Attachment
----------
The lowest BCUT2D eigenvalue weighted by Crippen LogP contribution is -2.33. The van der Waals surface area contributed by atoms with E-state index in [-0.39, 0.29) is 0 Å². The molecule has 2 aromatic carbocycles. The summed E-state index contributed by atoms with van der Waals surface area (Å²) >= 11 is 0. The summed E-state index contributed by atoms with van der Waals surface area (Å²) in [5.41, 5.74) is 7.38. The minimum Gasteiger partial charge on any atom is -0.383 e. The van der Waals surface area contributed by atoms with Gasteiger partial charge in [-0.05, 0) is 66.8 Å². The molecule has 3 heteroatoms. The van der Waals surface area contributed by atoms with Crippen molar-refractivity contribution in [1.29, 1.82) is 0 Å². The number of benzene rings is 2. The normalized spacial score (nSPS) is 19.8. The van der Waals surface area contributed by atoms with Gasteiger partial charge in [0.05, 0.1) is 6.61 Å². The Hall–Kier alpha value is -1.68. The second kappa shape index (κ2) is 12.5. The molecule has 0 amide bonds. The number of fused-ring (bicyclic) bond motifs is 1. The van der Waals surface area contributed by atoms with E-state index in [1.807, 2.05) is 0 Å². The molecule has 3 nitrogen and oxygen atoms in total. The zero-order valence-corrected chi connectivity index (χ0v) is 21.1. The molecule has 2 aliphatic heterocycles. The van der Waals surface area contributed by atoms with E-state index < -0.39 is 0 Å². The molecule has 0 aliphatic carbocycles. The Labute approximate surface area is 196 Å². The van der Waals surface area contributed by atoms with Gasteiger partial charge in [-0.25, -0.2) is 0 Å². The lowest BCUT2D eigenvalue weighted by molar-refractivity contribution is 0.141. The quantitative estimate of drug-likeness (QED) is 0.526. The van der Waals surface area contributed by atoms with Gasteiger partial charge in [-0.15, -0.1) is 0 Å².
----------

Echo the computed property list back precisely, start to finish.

The lowest BCUT2D eigenvalue weighted by Crippen LogP contribution is -2.33. The van der Waals surface area contributed by atoms with E-state index in [-0.39, 0.29) is 0 Å². The molecule has 2 aromatic carbocycles. The summed E-state index contributed by atoms with van der Waals surface area (Å²) >= 11 is 0. The summed E-state index contributed by atoms with van der Waals surface area (Å²) in [5.41, 5.74) is 7.38. The minimum Gasteiger partial charge on any atom is -0.383 e. The van der Waals surface area contributed by atoms with Gasteiger partial charge in [-0.05, 0) is 66.8 Å². The molecule has 3 heteroatoms. The van der Waals surface area contributed by atoms with Crippen molar-refractivity contribution in [1.29, 1.82) is 0 Å². The number of benzene rings is 2. The normalized spacial score (nSPS) is 19.8. The van der Waals surface area contributed by atoms with Gasteiger partial charge in [0.05, 0.1) is 6.61 Å². The Hall–Kier alpha value is -1.68. The second kappa shape index (κ2) is 12.5. The molecule has 0 amide bonds. The number of fused-ring (bicyclic) bond motifs is 1. The van der Waals surface area contributed by atoms with E-state index in [1.807, 2.05) is 0 Å². The molecule has 3 nitrogen and oxygen atoms in total. The zero-order valence-corrected chi connectivity index (χ0v) is 21.1. The molecule has 2 aliphatic heterocycles. The van der Waals surface area contributed by atoms with E-state index < -0.39 is 0 Å². The molecule has 0 aliphatic carbocycles. The Labute approximate surface area is 196 Å². The van der Waals surface area contributed by atoms with Gasteiger partial charge in [-0.25, -0.2) is 0 Å². The lowest BCUT2D eigenvalue weighted by molar-refractivity contribution is 0.141. The quantitative estimate of drug-likeness (QED) is 0.526. The van der Waals surface area contributed by atoms with Gasteiger partial charge in [-0.15, -0.1) is 0 Å².